Friday, November 15, 2013

Inside the Feral Cat Spay/Neuter Project

I recently met up with Lauren Glickman, Executive Director of the Feral Cat Spay/Neuter Project (FCSNP), a 501(c)3 non-profit, amazing spay/neuter clinic. She gave me a tour and told me how they do what they do. Before I started the tour, I dropped off a cat (The Duchess, you can read her story here) for her spay and then later was able to follow her progress through the clinic.

There are many amazing things about FCSNP, where to start?! They provide free spay/neuter and rabies vaccination for feral cats who receive an eartip while the suggested donation for owned and adoptable cats (non-eartipped) is $25 for spay and $15 for neuter.

According to their website, they have altered 85,063 cats since they started in 1997 and 5,384 cats so far in 2013. Wow, that's a lot of cats!

FCSNP is a National Mentoring Organization, which means they have all the information posted on their website for someone to replicate the clinic. Because they are committed to helping end domestic cat overpopulation, they want others to have all the tools they need to open a successful spay/neuter clinic, so they provide all their forms and every little detail of how they do what they do.

I'll share with you the photos I took from the tour and rest easy, I won't be showing any blood and guts! They average around 50 cats per day, so they are setup to be very efficient.

The anesthesia station, where the cat is sedated, examined and weighed. I learned that sedated cats don't blink their eyes, so an ointment is placed in their eyes to keep their eyes from drying up.

Here is The Duchess, sedated and now getting her tummy 
scrubbed clean after it was shaved.

This volunteer is getting the carriers prepped for the post-op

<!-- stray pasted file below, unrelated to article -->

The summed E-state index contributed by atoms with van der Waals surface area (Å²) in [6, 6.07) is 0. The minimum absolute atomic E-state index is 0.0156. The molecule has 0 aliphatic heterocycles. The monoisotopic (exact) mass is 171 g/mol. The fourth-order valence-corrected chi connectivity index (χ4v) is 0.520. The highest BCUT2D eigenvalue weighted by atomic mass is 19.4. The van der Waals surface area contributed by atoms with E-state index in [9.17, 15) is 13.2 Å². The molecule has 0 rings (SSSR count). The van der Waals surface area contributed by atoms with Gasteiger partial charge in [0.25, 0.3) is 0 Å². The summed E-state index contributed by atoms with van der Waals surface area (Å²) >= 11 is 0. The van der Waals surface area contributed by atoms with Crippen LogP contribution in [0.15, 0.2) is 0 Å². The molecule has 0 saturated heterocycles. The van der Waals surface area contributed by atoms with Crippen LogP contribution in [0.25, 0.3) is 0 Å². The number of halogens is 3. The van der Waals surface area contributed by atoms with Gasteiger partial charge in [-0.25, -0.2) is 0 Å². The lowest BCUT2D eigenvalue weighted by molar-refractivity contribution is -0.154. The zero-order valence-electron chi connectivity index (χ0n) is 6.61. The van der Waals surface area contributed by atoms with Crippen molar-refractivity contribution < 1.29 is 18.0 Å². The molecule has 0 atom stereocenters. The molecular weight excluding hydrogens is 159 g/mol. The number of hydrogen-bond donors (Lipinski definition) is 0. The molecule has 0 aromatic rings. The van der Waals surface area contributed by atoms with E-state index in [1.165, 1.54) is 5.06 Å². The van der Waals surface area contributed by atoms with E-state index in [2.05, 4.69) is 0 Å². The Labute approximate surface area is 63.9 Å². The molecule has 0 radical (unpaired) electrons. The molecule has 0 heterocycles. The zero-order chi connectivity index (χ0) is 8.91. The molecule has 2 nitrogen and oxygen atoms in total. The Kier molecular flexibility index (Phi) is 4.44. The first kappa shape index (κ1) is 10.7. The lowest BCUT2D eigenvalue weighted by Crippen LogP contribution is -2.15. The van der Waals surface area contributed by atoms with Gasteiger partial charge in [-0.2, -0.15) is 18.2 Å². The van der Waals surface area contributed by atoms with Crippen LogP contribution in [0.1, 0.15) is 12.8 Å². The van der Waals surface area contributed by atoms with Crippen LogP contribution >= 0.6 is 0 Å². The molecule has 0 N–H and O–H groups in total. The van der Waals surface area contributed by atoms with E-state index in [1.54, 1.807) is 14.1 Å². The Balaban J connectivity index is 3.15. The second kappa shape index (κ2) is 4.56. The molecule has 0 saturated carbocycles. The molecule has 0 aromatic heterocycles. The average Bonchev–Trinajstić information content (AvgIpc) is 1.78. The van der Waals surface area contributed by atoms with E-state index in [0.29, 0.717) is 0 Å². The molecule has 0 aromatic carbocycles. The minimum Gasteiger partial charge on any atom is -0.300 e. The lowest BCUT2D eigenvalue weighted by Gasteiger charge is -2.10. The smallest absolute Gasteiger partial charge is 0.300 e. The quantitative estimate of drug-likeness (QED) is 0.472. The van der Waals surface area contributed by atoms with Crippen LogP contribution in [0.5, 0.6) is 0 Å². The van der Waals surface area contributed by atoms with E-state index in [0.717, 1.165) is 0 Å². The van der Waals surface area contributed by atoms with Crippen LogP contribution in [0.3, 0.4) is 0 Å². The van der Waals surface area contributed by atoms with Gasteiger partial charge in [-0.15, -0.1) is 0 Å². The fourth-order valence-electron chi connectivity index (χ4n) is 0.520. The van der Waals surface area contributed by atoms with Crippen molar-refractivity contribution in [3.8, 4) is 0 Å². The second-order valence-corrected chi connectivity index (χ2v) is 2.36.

cats to recover as their sedation wears off.

Each cat is given a number on their medical record. One copy of the number is stuck to the cat's head using medical tape and the other copy is attached to their carrier or trap. This allows for tracking of the cat during the process and ensures the correct cat is returned to the correct carrier or trap.

Shaving tummy furs

The Duchess is sedated and on anesthesia gas, awaiting her surgery.

The vet is spaying a cat in the surgery suite, which is equipped with multiple tables.

The Duchess getting her spay.

Once the surgery is complete, the cats are placed back in the carrier or trap they arrived in. Before they are put back in, the bedding is changed. The cats are wrapped up to stay warm and they are attended to frequently to make sure they are recovering without any problems. The "Blood Sample" tag indicates that the owner is has paid an extra $5 for a blood sample, most likely so the cat can be tested for FIV and FeLV.

Still sedated, The Duchess is carried from the operating table back to her trap for post-op recovery.

The Duchess, going back in her trap so she can wake up.

Sleeping off the anesthesia.

This beautiful kitty is waiting for surgery.

FCSNP works all this amazingness with the help of over 60 volunteers and only 5 paid staff. I'm very grateful to have this amazing resource nearby. They are truly an awesome organization who is working hard to make a difference in the lives of the community cats.


  1. Wonderful post. thank you so much for sharing this with us

  2. That was a fantastic post. Our own First Coast No More Homeless Pets works just like this, and they have nearly wiped out all of the Kill Shelters in our area. It is amazing the great work organizations such as these provide.

  3. This is such an amazing and fabulous thing that these folks do for cats! Thanks for sharing and being a part of this process.

  4. Amazingly efficient and so necessary. Wonderful work.

  5. I am amazed at it all. And I am far beyond grateful. I am grateful too for the post.

  6. What a smooth system - very efficient and yet the kitties are very well monitored. You do amazing work.

  7. I came to say thank you so much for the visit with loving comments when we lost our sweet boy. So appreciated and helped us so much. Hugs Carol x

  8. This was very interesting and informative. They seem quite efficient.


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